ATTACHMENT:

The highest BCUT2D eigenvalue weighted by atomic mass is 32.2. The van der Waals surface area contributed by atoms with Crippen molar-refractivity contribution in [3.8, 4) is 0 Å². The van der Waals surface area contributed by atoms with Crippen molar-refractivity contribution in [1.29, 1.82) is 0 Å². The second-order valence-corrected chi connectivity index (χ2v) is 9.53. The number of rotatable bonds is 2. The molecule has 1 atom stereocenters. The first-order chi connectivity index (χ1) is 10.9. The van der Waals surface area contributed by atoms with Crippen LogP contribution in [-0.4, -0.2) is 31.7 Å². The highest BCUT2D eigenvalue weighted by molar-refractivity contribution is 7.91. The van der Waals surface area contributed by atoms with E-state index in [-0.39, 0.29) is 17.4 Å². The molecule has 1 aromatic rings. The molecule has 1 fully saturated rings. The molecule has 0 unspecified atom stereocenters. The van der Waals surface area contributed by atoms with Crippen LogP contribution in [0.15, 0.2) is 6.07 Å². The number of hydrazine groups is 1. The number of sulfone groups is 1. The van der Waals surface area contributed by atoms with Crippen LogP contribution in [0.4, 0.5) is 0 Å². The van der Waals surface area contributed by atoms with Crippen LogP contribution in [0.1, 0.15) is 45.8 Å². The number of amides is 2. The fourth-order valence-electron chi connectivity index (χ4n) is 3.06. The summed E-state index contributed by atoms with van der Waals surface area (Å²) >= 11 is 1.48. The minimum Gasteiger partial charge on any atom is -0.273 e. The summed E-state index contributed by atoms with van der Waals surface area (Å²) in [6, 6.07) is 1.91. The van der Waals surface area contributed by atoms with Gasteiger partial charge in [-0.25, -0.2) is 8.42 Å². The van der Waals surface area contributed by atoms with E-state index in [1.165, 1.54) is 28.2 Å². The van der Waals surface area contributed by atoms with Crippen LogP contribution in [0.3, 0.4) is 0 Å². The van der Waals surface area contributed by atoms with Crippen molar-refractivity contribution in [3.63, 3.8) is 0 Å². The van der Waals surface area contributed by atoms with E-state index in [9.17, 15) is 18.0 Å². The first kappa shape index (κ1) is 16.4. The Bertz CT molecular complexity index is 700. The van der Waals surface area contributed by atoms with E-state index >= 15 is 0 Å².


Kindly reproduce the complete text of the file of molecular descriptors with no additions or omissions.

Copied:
The highest BCUT2D eigenvalue weighted by atomic mass is 32.2. The van der Waals surface area contributed by atoms with Crippen molar-refractivity contribution in [3.8, 4) is 0 Å². The van der Waals surface area contributed by atoms with Crippen molar-refractivity contribution in [1.29, 1.82) is 0 Å². The second-order valence-corrected chi connectivity index (χ2v) is 9.53. The number of rotatable bonds is 2. The molecule has 1 atom stereocenters. The first-order chi connectivity index (χ1) is 10.9. The van der Waals surface area contributed by atoms with Crippen LogP contribution in [-0.4, -0.2) is 31.7 Å². The highest BCUT2D eigenvalue weighted by molar-refractivity contribution is 7.91. The van der Waals surface area contributed by atoms with E-state index in [-0.39, 0.29) is 17.4 Å². The molecule has 1 aromatic rings. The molecule has 1 fully saturated rings. The molecule has 0 unspecified atom stereocenters. The van der Waals surface area contributed by atoms with Crippen LogP contribution in [0.15, 0.2) is 6.07 Å². The number of hydrazine groups is 1. The number of sulfone groups is 1. The van der Waals surface area contributed by atoms with Crippen LogP contribution in [0.4, 0.5) is 0 Å². The van der Waals surface area contributed by atoms with Crippen LogP contribution in [0.1, 0.15) is 45.8 Å². The number of amides is 2. The fourth-order valence-electron chi connectivity index (χ4n) is 3.06. The summed E-state index contributed by atoms with van der Waals surface area (Å²) >= 11 is 1.48. The minimum Gasteiger partial charge on any atom is -0.273 e. The summed E-state index contributed by atoms with van der Waals surface area (Å²) in [6, 6.07) is 1.91. The van der Waals surface area contributed by atoms with Gasteiger partial charge in [-0.25, -0.2) is 8.42 Å². The van der Waals surface area contributed by atoms with E-state index in [1.165, 1.54) is 28.2 Å². The van der Waals surface area contributed by atoms with Crippen LogP contribution in [0.3, 0.4) is 0 Å². The van der Waals surface area contributed by atoms with Crippen molar-refractivity contribution in [3.63, 3.8) is 0 Å². The van der Waals surface area contributed by atoms with E-state index in [9.17, 15) is 18.0 Å². The first kappa shape index (κ1) is 16.4. The Bertz CT molecular complexity index is 700. The van der Waals surface area contributed by atoms with E-state index >= 15 is 0 Å².